Sam Bennett falls for Hadley St. Clair before he knows her last name. When Sam finds out she is that St. Clair, daughter of the man who destroyed Sam’s family, he has a choice: follow his heart or tell the truth about the scandal that links their families. Funny and passionate, Suffer Love is a story about first love, family dysfunction, and the fickle hand of fate. – Goodreads
From the first page of Suffer Love, my heart was sucked in and left this book a different person. This book has been on my radar since Jen told me I had to read it and I’m so glad she did. Suffer Love is Herring Blake’s debut novel, and it is a star.
Suffer Love is the story of Hadley St. Clair and Sam Bennett, who in theory don’t have much in common. But they actually do, and it’s a life changing event that they have in common. Something that rippled through them a year ago and will continue to ripple through them. It’s the story of love, friendship, family and how things are messy and rarely perfect. Throughout Suffer Love Hadley and Sam make mistakes, they’re teenagers, but most importantly, they’re real.
I wanted to hug them, I wanted to tell them that everything would be okay, but it wasn’t that clear. Herring Blake wrote a novel that kept me on my toes. Suffer Love is a quiet, contemporary novel; however, there is not a clear path to the end. In those moments up to the end, Herring Blake wrote a novel full of small sweet moments that completely captured the mood of the novel. It’s what kept me going when it was almost too much to handle.
Since the moment Hadley found out her father cheated on her mother, she’s lived and extremely lonely life. The tension in her house is almost too much to deal with and no one knows what to do besides acting like everything is okay — when nothing is remotely close to okay.
“I do care, but I don’t know what to do or say anymore. Tell me what to do.” — page 321, ARC.
Of course nothing is that simple. On the other side, we have Sam Bennett, whose mother cheated on his father. While their family was never the happy happy one that Hadley had, it was still a family. Of course, what Hadley and Sam don’t know is that, that pivotal moment in their life set them on track for loneliness, heartache, but ultimately helped them find each other.
What I didn’t expect where the tears that fell from my eyes for these two lonely souls. With a title like Suffer Love you know that it’s not going to be a clean, neat and tidy ending, but it’s real. It’s heart achingly real.
Natalie Cleary must risk her future and leap blindly into a vast unknown for the chance to build a new world with the boy she loves.
Natalie’s last summer in her small Kentucky hometown is off to a magical start… until she starts seeing the “wrong things.” They’re just momentary glimpses at first—her front door is red instead of its usual green, there’s a pre-school where the garden store should be. But then her whole town disappears for hours, fading away into rolling hills and grazing buffalo, and Nat knows something isn’t right.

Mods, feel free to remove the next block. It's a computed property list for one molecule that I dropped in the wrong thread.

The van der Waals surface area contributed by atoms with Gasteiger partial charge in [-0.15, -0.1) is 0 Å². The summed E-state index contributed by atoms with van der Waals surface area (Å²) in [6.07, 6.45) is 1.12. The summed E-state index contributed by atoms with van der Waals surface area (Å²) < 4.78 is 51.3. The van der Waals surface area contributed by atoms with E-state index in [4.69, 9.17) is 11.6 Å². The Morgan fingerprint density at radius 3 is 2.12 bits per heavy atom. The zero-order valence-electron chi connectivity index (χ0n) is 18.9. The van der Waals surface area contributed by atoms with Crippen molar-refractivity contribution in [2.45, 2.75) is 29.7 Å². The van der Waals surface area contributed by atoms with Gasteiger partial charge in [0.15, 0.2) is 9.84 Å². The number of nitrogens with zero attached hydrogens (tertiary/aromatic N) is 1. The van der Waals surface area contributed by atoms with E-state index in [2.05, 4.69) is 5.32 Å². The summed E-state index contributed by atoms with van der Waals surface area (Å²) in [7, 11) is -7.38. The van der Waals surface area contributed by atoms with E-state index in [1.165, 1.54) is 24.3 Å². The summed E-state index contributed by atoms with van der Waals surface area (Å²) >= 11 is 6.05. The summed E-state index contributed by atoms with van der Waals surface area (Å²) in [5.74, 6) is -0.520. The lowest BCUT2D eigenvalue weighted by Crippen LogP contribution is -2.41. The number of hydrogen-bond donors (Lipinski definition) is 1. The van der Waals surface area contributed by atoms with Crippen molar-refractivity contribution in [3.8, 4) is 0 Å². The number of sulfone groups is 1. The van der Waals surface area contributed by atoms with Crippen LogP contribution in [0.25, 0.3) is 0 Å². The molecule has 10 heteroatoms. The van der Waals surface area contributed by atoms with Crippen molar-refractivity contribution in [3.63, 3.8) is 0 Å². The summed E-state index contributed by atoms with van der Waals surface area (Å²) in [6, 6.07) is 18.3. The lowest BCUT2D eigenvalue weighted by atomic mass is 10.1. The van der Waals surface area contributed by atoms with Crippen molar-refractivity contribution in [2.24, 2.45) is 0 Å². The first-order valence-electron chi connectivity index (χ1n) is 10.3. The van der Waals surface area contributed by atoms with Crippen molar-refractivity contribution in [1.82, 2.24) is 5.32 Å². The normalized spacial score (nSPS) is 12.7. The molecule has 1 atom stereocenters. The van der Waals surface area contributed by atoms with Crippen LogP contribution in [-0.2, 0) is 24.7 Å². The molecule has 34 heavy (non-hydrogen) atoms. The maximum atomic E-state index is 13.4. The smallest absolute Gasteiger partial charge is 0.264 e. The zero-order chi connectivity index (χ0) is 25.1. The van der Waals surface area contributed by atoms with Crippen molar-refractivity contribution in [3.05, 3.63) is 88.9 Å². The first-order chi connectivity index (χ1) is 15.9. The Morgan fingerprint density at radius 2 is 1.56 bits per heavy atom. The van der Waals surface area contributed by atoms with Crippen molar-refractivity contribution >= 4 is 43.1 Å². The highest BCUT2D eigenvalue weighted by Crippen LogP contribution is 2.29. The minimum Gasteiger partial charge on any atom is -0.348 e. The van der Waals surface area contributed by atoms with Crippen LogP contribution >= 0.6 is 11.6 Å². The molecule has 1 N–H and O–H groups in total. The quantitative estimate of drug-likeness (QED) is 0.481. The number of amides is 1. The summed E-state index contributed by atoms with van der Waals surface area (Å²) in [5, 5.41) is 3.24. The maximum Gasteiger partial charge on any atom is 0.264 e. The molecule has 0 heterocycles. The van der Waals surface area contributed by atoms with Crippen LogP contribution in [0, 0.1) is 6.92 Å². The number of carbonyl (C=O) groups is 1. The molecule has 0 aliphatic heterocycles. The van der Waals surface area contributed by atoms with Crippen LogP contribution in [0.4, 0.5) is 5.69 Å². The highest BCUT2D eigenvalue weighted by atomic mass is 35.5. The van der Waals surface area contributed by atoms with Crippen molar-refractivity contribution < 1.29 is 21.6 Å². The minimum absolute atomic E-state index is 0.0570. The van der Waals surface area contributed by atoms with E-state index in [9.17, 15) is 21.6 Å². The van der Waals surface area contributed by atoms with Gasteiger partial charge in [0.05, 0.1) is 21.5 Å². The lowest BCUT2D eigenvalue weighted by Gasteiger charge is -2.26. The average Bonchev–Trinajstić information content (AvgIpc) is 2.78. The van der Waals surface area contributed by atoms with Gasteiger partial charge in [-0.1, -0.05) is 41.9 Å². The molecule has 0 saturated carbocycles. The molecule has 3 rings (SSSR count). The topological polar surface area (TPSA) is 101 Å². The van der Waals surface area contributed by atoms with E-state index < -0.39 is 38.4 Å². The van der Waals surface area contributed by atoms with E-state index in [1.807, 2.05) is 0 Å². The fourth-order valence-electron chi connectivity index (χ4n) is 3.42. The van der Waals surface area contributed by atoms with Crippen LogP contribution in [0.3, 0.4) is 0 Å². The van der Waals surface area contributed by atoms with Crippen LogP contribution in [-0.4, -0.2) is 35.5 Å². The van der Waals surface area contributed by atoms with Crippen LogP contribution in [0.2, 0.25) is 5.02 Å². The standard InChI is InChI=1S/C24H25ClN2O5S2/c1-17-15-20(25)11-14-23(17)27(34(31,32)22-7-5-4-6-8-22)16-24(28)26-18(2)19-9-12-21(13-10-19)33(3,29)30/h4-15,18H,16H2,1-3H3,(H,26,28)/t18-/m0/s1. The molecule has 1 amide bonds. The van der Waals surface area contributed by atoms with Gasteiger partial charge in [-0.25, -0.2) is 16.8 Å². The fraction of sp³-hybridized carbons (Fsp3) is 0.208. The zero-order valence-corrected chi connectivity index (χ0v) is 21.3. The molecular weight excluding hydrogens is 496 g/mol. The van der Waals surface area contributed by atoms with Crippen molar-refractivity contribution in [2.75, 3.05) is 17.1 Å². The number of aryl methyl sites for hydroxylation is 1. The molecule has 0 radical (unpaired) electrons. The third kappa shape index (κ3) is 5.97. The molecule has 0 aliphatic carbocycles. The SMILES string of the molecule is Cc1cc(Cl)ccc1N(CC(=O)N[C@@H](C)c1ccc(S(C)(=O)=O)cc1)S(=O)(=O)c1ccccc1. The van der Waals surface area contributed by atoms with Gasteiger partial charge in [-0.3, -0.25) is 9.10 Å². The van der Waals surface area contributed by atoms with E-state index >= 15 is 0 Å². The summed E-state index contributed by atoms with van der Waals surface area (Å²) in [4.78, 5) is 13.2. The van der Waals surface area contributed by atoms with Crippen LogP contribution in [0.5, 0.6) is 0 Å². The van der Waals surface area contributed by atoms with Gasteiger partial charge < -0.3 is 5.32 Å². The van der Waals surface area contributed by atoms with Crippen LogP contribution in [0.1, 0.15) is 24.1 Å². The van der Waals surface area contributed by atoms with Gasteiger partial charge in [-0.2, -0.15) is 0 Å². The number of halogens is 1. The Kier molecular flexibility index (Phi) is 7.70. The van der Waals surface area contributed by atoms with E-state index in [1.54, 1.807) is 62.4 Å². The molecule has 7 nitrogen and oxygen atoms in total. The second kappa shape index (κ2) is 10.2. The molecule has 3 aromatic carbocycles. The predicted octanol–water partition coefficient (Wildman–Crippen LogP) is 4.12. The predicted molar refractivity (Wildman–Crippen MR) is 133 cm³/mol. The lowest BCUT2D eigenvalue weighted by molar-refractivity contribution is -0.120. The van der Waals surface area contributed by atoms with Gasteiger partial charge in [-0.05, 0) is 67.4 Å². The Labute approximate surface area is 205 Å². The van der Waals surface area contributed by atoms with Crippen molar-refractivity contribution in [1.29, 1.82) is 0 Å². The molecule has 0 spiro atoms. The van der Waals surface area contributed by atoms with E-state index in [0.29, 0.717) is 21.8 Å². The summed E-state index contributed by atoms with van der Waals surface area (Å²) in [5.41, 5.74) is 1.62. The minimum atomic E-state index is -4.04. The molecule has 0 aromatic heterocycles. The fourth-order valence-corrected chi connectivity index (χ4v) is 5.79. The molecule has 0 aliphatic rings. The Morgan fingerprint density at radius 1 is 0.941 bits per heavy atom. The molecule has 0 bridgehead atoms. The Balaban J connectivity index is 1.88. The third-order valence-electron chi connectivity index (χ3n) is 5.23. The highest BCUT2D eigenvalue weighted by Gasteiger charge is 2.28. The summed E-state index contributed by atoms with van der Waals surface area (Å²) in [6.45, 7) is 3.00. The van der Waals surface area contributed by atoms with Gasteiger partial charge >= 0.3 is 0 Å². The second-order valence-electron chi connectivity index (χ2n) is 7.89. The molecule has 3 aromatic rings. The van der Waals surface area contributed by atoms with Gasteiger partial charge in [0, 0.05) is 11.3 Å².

That’s when she gets a visit from the kind but mysterious apparition she calls “Grandmother,” who tells her: “You have three months to save him.” The next night, under the stadium lights of the high school football field, she meets a beautiful boy named Beau, and it’s as if time just stops and nothing exists. Nothing, except Natalie and Beau.
Emily Henry’s stunning debut novel is Friday Night Lights meets The Time Traveler’s Wife, and perfectly captures those bittersweet months after high school, when we dream not only of the future, but of all the roads and paths we’ve left untaken – Goodreads
I struggled with this book. According to goodreads, The Love That Split the World took me over a week to read this book, for most this is probably normal, but for someone who reads a book in about 3 days, this is very unusual and for as long as it took, I did note a lot of passages. Which would usually lead one to believe I enjoyed the book.
And I did? I don’t know to be honest. Months later I’m still confused about my feelings on this book. I found the Native American aspect to be inappropriately used and not needed. I feel that Henry could have made a better story if she would have stopped bringing up the Native American aspect, particularly because it was not used well, at all. There was also instalove and comments about how the other was just so pretty. For Henry’s debut book I feel like she tried too hard and threw too many things into this novel. From info dumping to mentions something once and never again it just…didn’t work.
Here’s the thing, I wanted to enjoy this book. I did. I even thought I was going to enjoy it until I sat on the story and realized the problematic aspects of the book bothered me too much. (Of course, that’s not to say I don’t enjoy problematic things. I do. I love many problematic things, unfortunately this was not a book that worked for me.)